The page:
Everyone thinks their opinions are correct, but obviously this cannot be the case, so we should strive to be generous and try to understand the reasons for other’s beliefs. Is their/our certainty based on personal experience or have they/we just uncritically bought into someone else’s worldview? Are these values mutually exclusive and black/white or really more gray and nuanced? Are we open to discover something new or even admit that perhaps we were wrong and then change our mind?
Political parties thrive on us/them thinking. Talking-heads can increase ratings and corporate revenues by inflaming differences. Demagogues can gain followers by playing on fears and disregarding facts – manipulating the media and deflecting attention from critical issues by tweeting outrageous statements.
Religious institutions are usually internally-viewed as the guardians of a certain set of beliefs, but ideally, in my view, churches, temples and mosques, etc. need to become non-dualistic, two-way bridges between the sacred and the profane; between right brain understanding and left brain thinking; between believers and non-believers – and not for the purpose of converting someone to a particular way of seeing things, but as communities where all people are safe to question, discuss and even disagree.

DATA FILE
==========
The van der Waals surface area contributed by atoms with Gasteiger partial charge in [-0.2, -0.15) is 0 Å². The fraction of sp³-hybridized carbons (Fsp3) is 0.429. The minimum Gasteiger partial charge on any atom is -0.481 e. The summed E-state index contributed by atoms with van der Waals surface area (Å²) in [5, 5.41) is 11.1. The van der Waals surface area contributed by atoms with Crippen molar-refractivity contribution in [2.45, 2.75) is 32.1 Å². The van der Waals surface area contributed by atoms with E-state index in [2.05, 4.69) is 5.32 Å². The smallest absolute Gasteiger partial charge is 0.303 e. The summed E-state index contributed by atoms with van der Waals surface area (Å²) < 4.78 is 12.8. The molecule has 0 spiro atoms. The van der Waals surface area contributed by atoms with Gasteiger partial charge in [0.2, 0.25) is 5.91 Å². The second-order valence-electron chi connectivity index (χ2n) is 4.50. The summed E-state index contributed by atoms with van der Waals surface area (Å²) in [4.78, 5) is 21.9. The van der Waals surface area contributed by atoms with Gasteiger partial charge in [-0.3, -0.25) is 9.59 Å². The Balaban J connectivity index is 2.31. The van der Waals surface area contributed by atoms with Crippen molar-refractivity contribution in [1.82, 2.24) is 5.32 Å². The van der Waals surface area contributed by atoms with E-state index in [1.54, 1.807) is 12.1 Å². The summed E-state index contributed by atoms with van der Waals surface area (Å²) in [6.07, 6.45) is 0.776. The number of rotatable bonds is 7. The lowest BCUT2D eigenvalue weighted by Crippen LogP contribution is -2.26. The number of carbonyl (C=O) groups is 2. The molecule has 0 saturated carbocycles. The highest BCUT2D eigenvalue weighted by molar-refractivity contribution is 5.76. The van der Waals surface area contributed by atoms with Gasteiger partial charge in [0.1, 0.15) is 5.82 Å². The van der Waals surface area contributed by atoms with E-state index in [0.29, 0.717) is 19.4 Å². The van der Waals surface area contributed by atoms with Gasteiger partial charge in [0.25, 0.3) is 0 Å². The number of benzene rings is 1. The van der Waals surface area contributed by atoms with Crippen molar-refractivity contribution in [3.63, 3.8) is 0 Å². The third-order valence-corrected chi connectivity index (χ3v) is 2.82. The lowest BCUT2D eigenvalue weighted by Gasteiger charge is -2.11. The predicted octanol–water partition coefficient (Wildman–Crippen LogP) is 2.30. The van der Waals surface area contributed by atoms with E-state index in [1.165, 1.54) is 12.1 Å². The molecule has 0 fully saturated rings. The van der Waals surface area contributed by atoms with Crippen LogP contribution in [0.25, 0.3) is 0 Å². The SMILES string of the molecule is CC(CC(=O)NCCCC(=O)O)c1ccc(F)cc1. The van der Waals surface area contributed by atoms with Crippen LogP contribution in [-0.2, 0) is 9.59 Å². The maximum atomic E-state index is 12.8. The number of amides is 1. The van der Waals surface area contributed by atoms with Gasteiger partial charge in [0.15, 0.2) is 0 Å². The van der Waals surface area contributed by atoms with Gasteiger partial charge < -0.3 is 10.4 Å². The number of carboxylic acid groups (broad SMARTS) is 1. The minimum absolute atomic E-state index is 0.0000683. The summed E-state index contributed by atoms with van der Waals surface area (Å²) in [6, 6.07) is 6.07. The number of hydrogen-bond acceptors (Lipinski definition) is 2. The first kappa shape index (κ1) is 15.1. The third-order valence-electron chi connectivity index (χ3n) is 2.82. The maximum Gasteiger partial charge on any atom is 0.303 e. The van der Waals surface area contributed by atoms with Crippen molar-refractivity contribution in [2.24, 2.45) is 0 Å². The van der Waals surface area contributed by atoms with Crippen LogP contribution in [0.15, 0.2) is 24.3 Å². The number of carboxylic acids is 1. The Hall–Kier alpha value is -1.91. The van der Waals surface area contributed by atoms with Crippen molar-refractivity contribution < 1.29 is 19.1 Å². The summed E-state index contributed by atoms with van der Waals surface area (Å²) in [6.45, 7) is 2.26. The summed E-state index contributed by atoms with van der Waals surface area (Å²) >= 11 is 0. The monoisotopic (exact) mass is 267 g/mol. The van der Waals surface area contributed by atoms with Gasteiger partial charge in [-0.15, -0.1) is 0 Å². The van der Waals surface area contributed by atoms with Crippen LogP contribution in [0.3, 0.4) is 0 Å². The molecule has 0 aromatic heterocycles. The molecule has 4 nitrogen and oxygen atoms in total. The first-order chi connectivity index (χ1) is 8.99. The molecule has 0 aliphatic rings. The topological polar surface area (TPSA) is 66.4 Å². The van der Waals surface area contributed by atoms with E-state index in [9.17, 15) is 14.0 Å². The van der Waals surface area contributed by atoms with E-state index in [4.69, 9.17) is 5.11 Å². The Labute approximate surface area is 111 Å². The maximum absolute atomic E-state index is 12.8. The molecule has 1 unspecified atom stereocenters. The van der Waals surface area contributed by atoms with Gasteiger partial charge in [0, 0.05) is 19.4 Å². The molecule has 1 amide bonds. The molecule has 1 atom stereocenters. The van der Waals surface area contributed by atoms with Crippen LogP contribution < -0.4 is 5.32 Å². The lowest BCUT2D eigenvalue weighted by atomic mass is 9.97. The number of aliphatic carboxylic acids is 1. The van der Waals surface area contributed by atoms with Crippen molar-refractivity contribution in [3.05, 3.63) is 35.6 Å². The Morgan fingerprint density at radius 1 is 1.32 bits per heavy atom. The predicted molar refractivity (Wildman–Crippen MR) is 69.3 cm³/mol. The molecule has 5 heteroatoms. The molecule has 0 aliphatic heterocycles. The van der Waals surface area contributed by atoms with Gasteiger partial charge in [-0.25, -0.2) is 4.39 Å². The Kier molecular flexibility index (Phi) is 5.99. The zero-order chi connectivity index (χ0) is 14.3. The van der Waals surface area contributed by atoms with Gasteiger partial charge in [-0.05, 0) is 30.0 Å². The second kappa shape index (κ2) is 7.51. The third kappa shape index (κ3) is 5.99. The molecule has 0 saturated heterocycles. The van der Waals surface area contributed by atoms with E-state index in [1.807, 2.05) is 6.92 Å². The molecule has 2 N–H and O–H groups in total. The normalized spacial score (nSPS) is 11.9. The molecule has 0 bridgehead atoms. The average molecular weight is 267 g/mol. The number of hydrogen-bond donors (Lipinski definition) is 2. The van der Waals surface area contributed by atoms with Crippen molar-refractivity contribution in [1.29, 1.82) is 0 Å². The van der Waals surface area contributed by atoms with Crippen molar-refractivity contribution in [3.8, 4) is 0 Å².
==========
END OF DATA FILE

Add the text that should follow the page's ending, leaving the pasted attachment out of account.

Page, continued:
Interfaith dialogue “refers to cooperative, constructive and positive interaction between people of different religious traditions (i.e., “faiths”) and/or spiritual or humanistic beliefs, at both the individual and institutional levels.” I believe this is a step in the right direction, but secular humanist/faith-based dialogue may ultimately be more fruitful in bringing about global “spiritual wisdom” in this century.
The Interfaith Observer was launched in 2011 as a free monthly digital journal, created to explore interreligious relations and the interfaith movement. Here are some TIO personal perspectives on Spiritual Wisdom from their December 2016 publication:
“TIO is written and edited by 350 interfaith activists with decades of hands-on experience in this new arena. It aims to be a progressive, provocative, useful source of hope.” You can subscribe for free, but if you like what they do, go to their donor page and give – it will help keep TIO sustainable.
The Interfaith Center at the Presidio, San Francisco, United Religions Initiative, Religions for Peace, Parliament of World Religions, Interfaith Youth Core and North American Interfaith Network are some of TIO’s stakeholders/supporting sponsors.